10 keys to a successful marriage ceremony

Ben Reed —  July 11, 2011 — 6 Comments

You may have never performed a marriage ceremony.  But you’ve attended plenty, I’m sure.

Some were probably good, and fun, and exciting.  Most, though, if your experience has been like mine, have been boring.

image via NotaryPublicParalegal

I remember the first ceremony I performed. To call it a disaster wouldn’t be fair, but whatever word is just short of “disaster” would aptly describe the experience.  Since then, through countless ceremonies I’ve done, I’ve learned a lot.

You’ve got to know one thing about me: I’m not all that traditional.  And my ceremonies reflect that.  If you’re a traditional person, though, I think that you can still incorporate these principles the next time you’re given the opportunity.

10 keys to a successful marriage ceremony

1. Insert some humor.

The bride and the groom are nervous and emotional and ripe with anticipation. Which makes everyone else nervous and emotional, too. A little humor eases a lot of tension. If you can get even a chuckle out of people, you’ll feel the weight lift in the room. Trust me…I can sense it every time.

2. Make it personal.

Every single line doesn’t have to be a personal, inside joke between the three of you. But sharing stories and quotes from the bride and groom helps everyone present feel like they know the soon-to-be-weds. My intro before I seat the parents, and before I get into my mini-sermon, is full of stories from the bride and groom.

3. Share favorite Bible verses/songs/quotes.

I’m not putting these on par as equals. I believe that Scripture is crucial in a marriage ceremony (see below), but in preparation for the ceremony (in meetings with the bride and groom), listen for clues. If they mention a favorite author, song, painting, or Bible verse, jot it down. You can use this to weave the truth about marriage into your ceremony.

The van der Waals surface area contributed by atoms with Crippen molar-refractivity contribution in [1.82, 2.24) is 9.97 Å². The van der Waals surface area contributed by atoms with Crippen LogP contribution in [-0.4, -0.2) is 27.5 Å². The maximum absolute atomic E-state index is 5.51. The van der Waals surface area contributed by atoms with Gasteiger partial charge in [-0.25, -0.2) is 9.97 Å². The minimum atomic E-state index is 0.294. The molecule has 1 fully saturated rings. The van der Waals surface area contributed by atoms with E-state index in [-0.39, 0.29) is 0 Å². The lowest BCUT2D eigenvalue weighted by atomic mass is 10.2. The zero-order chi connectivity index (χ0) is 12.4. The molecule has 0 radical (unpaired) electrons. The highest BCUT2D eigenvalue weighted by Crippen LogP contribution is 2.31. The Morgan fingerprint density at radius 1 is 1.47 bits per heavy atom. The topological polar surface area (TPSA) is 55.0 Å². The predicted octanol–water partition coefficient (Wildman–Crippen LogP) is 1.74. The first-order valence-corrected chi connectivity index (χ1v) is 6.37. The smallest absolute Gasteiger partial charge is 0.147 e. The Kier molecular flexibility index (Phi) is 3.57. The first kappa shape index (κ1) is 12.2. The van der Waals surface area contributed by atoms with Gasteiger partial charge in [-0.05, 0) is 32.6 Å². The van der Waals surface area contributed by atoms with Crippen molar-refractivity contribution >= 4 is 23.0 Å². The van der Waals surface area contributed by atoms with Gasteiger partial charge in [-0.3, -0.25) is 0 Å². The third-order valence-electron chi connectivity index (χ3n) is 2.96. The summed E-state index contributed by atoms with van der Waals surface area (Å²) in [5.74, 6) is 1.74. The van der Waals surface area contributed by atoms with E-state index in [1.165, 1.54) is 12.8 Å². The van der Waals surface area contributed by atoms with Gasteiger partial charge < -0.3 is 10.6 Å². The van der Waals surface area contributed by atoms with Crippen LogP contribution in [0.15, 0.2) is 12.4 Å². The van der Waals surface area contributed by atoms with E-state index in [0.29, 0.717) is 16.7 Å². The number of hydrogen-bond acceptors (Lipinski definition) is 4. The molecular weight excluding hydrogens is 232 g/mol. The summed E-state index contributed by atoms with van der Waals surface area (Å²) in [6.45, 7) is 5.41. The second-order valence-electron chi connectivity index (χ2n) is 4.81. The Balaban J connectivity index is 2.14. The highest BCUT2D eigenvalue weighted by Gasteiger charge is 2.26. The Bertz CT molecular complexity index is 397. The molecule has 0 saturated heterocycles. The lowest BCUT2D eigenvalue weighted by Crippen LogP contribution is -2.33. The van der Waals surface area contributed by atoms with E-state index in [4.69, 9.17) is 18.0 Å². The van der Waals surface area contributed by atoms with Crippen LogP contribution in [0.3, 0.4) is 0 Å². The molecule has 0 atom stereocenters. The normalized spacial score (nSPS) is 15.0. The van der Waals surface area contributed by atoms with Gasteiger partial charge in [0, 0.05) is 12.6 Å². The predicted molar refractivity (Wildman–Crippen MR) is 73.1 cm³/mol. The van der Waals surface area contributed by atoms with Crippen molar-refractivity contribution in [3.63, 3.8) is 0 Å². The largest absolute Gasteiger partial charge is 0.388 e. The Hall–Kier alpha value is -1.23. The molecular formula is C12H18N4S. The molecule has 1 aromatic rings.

4. Reflect on your own marriage.

Personal reflection can lead to beautiful, powerful, rich ceremonies.  Pull truth from your own experience in marriage, but don’t include your own stories. Use these as the background and motivation as you’re preparing, but leave out anthing that starts with, “When my wife and I…” or “On our wedding day…” or “One time, my spouse…” Hogging the spotlight is not cool…leave the spotlight on the bride and groom.

5. Craft your message for the bride and groom.

It’s their ceremony, right? Make sure you spend time speaking to them. There’s a great portion of my message where I’m speaking to the bride and groom by name. In a sense, I’m glad that the congregation is there to witness it, but that portion of the message isn’t for them specifically.

6. Craft your message for the congregation.

Don’t forget that you’ve got husbands, wives, and future husbands and wives in the congregation. As you prepare, think through how your message will land with them, and how you can even challenge them to love their spouse in a bigger, more self-sacrificial way.

7. Challenge the bride and groom.